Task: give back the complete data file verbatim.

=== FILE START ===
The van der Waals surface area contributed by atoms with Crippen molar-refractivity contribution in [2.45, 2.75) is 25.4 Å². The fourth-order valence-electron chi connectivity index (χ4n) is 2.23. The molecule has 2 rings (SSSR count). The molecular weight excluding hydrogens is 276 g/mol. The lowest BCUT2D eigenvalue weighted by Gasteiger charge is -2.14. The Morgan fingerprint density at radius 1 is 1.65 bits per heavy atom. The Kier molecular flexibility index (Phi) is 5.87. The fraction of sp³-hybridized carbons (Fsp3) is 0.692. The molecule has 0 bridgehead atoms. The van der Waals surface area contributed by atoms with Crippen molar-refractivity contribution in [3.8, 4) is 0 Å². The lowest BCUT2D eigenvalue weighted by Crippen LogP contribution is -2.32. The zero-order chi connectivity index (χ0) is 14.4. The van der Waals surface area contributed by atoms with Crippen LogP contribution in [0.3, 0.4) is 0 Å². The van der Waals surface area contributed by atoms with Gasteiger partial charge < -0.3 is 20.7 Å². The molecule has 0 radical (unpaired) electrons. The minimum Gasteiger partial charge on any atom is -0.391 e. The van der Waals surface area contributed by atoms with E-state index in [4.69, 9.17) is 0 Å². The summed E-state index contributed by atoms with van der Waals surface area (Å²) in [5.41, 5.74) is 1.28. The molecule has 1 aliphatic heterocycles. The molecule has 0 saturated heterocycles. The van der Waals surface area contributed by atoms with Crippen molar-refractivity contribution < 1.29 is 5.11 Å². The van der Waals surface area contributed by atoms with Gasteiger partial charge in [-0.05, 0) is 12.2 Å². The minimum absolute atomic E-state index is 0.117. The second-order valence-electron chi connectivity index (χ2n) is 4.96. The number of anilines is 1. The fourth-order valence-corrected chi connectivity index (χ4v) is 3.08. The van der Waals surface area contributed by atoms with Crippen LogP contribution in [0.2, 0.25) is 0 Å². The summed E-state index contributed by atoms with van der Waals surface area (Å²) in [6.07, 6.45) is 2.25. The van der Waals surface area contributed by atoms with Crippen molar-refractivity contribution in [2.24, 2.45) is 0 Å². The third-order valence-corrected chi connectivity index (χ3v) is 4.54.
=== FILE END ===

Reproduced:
The van der Waals surface area contributed by atoms with Crippen molar-refractivity contribution in [2.45, 2.75) is 25.4 Å². The fourth-order valence-electron chi connectivity index (χ4n) is 2.23. The molecule has 2 rings (SSSR count). The molecular weight excluding hydrogens is 276 g/mol. The lowest BCUT2D eigenvalue weighted by Gasteiger charge is -2.14. The Morgan fingerprint density at radius 1 is 1.65 bits per heavy atom. The Kier molecular flexibility index (Phi) is 5.87. The fraction of sp³-hybridized carbons (Fsp3) is 0.692. The molecule has 0 bridgehead atoms. The van der Waals surface area contributed by atoms with Crippen molar-refractivity contribution in [3.8, 4) is 0 Å². The lowest BCUT2D eigenvalue weighted by Crippen LogP contribution is -2.32. The zero-order chi connectivity index (χ0) is 14.4. The van der Waals surface area contributed by atoms with Crippen LogP contribution in [0.3, 0.4) is 0 Å². The van der Waals surface area contributed by atoms with Gasteiger partial charge < -0.3 is 20.7 Å². The molecule has 0 radical (unpaired) electrons. The minimum Gasteiger partial charge on any atom is -0.391 e. The van der Waals surface area contributed by atoms with E-state index in [4.69, 9.17) is 0 Å². The summed E-state index contributed by atoms with van der Waals surface area (Å²) in [5.41, 5.74) is 1.28. The molecule has 1 aliphatic heterocycles. The molecule has 0 saturated heterocycles. The van der Waals surface area contributed by atoms with Crippen molar-refractivity contribution < 1.29 is 5.11 Å². The van der Waals surface area contributed by atoms with Gasteiger partial charge in [-0.05, 0) is 12.2 Å². The minimum absolute atomic E-state index is 0.117. The second-order valence-electron chi connectivity index (χ2n) is 4.96. The number of anilines is 1. The fourth-order valence-corrected chi connectivity index (χ4v) is 3.08. The van der Waals surface area contributed by atoms with Crippen LogP contribution in [0.2, 0.25) is 0 Å². The summed E-state index contributed by atoms with van der Waals surface area (Å²) in [6.07, 6.45) is 2.25. The van der Waals surface area contributed by atoms with Crippen molar-refractivity contribution in [2.24, 2.45) is 0 Å². The third-order valence-corrected chi connectivity index (χ3v) is 4.54.